Letters Sept. 16: Refusing health care to the unvaccinated; ordering pizza instead of an ambulance

If they get COVID, just turn them away

Re: “Time for a big stick in dealing with COVID,” letter, Sept. 14.

There is really only one simple ­effective solution to overwhelmed ICUs due to COVID: If people now show up at the hospital unvaccinated and suffering from COVID, send them home. No hospital bed for them. The only exception being ­prior-registered medical reasons.

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The anti-vaccination and pro-choice groups want to keep their principles (“Freedom of choice!”) but individually show up to be admitted to hospital if they contract COVID. So it must be: No vaccination? No hospital bed for you.

And don’t expect the medical professions to make that hard decision. They won’t. They can’t. Not in their training to do that. So have a non-medically trained administrator to make the tough decision: “Go home.”

Ernie Ogilvie

More information would show the risks

Wouldn’t it be a benefit to everyone if the COVID-19 deaths were published containing the number of fully vaccinated, partially vaccinated and non-vaccinated individuals who died?

This way the weekend deaths of nine individuals would be presented in such as a manner that I, as a fully vaccinated person, would be able to know what my risk of catching and dying from COVID-19 is.

It also would let the partially and ­non-vaccinated people know the risk they have. Hopefully, this would help some of the anti-vax protesters understand the consequences of their individual decision not to get vaccinated.

David Neate

Embarrassed by the nurses’ union

As a recently retired RN and former B.C. Nurses’ Union member, I couldn’t be more embarrassed by the BCNU’s stance on unvaccinated nurses.

The BCNU website states that the union protects and advances the health and safety of not only their members, but their patients, profession and community. They argue that we cannot afford even one less nurse on the frontlines, yet an unvaccinated nurse has the potential to add to the health-care burden either by becoming a patient with COVID themselves, or creating more COVID patients by spreading disease.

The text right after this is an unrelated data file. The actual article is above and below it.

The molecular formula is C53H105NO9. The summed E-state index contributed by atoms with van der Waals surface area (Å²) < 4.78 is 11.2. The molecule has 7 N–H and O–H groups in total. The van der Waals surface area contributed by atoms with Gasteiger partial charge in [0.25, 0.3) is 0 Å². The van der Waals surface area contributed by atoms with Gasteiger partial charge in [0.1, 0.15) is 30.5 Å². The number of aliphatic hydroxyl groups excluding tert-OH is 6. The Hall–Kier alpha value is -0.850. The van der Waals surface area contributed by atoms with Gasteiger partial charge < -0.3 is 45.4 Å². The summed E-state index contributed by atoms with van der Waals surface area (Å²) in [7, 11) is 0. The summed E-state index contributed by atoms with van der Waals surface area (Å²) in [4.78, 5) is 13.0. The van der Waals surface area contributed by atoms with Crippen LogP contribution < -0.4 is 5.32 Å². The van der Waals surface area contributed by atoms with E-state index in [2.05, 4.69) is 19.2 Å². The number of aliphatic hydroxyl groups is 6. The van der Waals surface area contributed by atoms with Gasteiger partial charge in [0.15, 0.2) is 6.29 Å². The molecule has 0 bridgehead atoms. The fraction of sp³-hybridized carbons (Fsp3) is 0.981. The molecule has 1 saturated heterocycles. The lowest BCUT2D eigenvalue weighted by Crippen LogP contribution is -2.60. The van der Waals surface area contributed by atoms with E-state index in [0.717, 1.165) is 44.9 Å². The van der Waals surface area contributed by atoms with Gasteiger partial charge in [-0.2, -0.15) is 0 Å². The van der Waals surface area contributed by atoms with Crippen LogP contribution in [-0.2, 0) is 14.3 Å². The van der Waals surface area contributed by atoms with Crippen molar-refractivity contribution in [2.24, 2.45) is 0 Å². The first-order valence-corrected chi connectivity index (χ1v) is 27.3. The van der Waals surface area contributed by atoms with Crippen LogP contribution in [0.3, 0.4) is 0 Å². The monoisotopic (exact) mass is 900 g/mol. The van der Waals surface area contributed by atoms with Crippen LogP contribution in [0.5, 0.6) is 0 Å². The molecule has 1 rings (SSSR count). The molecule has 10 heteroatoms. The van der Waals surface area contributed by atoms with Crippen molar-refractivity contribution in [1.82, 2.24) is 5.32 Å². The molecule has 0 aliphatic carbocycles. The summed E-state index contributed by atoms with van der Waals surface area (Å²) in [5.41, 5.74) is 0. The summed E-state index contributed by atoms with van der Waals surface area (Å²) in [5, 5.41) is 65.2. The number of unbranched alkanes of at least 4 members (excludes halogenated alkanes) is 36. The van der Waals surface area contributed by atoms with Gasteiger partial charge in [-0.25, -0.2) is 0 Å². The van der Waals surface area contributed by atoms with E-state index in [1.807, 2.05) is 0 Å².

This argument does not hold up in the face of the available science. That my former union is taking a different tact than other professional health-care ­lbodies just reinforces that we are not quite fully worthy of being deemed fully professional.

Rachel French de Mejia

Upset with protesters; thanks to health workers

Have we ever seen such arrogance and such stupidity as is currently being demonstrated by the anti-vax “protesters”?

These people give protesting a bad name. Protests used to mean standing up for meaningful and noble causes: Nuclear proliferation, ending the Vietnam War, civil rights, taking down the Berlin Wall, to name but a few.

But these anti-vax “protesters” choose to stand in front of hospitals, of all places, and express their entitled opinions that life is so hard and so oppressive. And how dare governments ask them to do things that will keep them and the rest of us healthy and well. Oh man, as a true Canadian I’m sorry your life is so hard.

Bet your bippy that if any of these “protesters” gets sick from the “fake” virus known as COVID they’ll go to one of the doctors or nurses or hospitals they’re berating and ask for help.

How does that work? And I further wonder how many of these “protesters” has made use of the COVID benefits programs provided by a government they don’t like.

What science is guiding these “protesters”? What values guide their actions and their words? Spoiler alert: none.

But to end on a positive note, and to reflect on what really matters, I’d like to express my heartfelt thanks to every front-line worker, every single nurse, doctor, health-care worker, firefighter, police and everyone on the front lines who keep me and my family safe and secure. You’re all magnificent!